At about version 1.2.0, the back-tick vulnerability was patched by the automatic updates. As a hacker, it's very frusterating when you're exploit just quit working and you don't immediately know why. As soon as I realized what was happening, I let the device stay online for a whole day before using it again. I wanted to make sure it had the latest firmware version before I continued my hunt for a hole to exploit.

    After work the next day, I checked on it to see if the firmware upates were complete. It had been updated from version 1.1.x to I rebooted it and let it sit while I had dinner, then checked it again. Still version It appeared as though the updates were finished. Now it was time to find another hole. Like an idiot, I left this plugged into the Internet while doing this. Bad, bad idea.

    After a few hours of input sanitation checking, I figured out that the certain characters were being treated as a “Hack Attempt”. Yes, it literally tells you that you've tried a “Hack Attempt”. However, the dollar sign ( $ ) was not one of these characters. So I thought to myself, “What web server environmental variables can the client web browser manipulate, and would those variables automatically be resolved in a CGI script?”......”I think I might be onto something.” My first thought was REFERER, which is read on the server side as $HTTP_REFERER. So instead of putting in an IP address into ping, I put “$HTTP_REFERER”. Before I clicked on the “Ping” button, I used the “Modify Headers” Add-on for Firefox to change the Referer header that was passed to the server. Instead of the referring URL, I used “`cp -f /etc/shadow shadow.txt`”. Then a simple click on “Ping” and a few seconds later, https://yoggie.yoggie.com:8443/cgi-bin/shadow.txt was there. Stuck the root password into John the Ripper for further analysis. After two weeks it is still trying to crack the password.


    What made this so wonderful was the fact that lighttpd (the web server on the Yoggie) was being run by root. So every exploit against the web server would be run as root. Sweet. Next I looked at the running processes, netstat, iptables, and various directory listings. I found something very interesting. There is a file called “/etc/gumstix-release”. The contents of this file are as follows.

    BUILD_DATE='Mon Jul 17 17:23:16 IDT 2006'

    That confirmed my suspicion, Yoggie was using the same Gumstix buildroot environment that I had been using all along. It seemed fitting since they were using the same CPU and system configuration that the Gumstix NetDUO has. I figured that this is going to be easy to install JanusPA on.....boy was I wrong.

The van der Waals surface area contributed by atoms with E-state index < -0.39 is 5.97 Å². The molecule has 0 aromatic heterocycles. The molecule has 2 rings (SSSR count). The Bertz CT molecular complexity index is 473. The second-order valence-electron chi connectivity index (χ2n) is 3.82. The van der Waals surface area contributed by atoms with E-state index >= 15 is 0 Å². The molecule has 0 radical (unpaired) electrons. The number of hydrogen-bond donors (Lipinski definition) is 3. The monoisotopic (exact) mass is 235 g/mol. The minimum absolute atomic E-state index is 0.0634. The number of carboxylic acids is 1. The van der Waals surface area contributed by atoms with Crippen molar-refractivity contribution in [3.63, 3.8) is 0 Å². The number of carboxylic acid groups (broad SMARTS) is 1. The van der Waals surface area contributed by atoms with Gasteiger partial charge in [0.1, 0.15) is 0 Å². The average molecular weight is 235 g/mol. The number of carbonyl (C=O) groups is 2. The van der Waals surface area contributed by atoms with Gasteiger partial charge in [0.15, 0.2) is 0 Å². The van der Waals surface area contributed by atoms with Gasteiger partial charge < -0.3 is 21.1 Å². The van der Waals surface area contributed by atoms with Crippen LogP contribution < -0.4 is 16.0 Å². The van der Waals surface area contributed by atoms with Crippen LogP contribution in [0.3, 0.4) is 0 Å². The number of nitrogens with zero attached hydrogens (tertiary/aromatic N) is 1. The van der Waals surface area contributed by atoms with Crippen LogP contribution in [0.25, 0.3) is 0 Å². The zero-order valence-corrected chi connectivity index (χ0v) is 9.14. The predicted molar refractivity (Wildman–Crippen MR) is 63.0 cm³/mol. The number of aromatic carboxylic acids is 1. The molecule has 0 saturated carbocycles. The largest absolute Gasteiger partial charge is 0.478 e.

Just then my Gatekeeper Pro rebooted, and received a firmware update to I tried my exploit again, and it didn't work. I verified nothing changed on my end, tried again, nothing. The update from to patched the vulnerability I had found just hours earlier. Then it dawns on me...Yoggie products are probably reporting back to the company about firewall stats, attacks, etc, etc in order for the company to be able to detect new attacks against their products. They are doing this every hour according to their website.

    On one hand, this is a very cool feature for a security appliance. It's really quite brilliant. Let the hackers hack on your hardware, detect their attacks, send the attack reports and data back to themselves, develop a patch, and apply it within hours. I believe this is Yoggie's “L-8 Security Engine “ or “Adaptive Security Policy “.

    On the other hand, this is a nightmare for a privacy adapter like JanusPA. Software that reports your every move or anything that looks “suspicious” back to a single entity is not at all acceptable. Hence why I want to get JanusPA working on it.

    After a few more hours of research, trying to find another vulnerability to exploit, I decided to take the case off and hope for a COM port or some sort of debug port. They say “be careful what you wish for”; I found what I was looking for and it was micro-sized.

    As it turns out, the whole case is just glued together. A small flat-head screw driver is all that is needed to open the case. After removing the case, I inspected the hardware. Two RJ45 ports, an SD Card reader, a USB port, Intel Xscale PXA270 @ 520MHz CPU, 4 RAM chips, a Sharp NAND storage chip (128MB), a mini 20 pin interface, and various smaller parts such as resistors and capacitors. The USB cable is soldered onto the board, and cannot be remove easily. The most interesting and useful part of the hardware is the 20 pin port on the corner of the board. Yoggie says this is the Debug port for developers, but doesn't offer a developer board. They do however offer a PDF that shows what each pin on the connector is for. Time for some hardware hacking....fun fun.

    The 20 pin connector is about an inch in width, and each pin on the flex cable connector is about 0.5mm wide. Very, very small. After a trip to Radio Shack and Fry's, I had all the tools and supplies I needed to solder to the back pins on the connector. Keeping in mind I haven't soldered anything in about 3 years, I took my time getting the wire soldered to the back of the connector. The problem was that the small wire I picked up at Radio Shack wasn't small enough. The bare wire was about double the side of the pin, so one wire would cover two pins and short out. Not fun.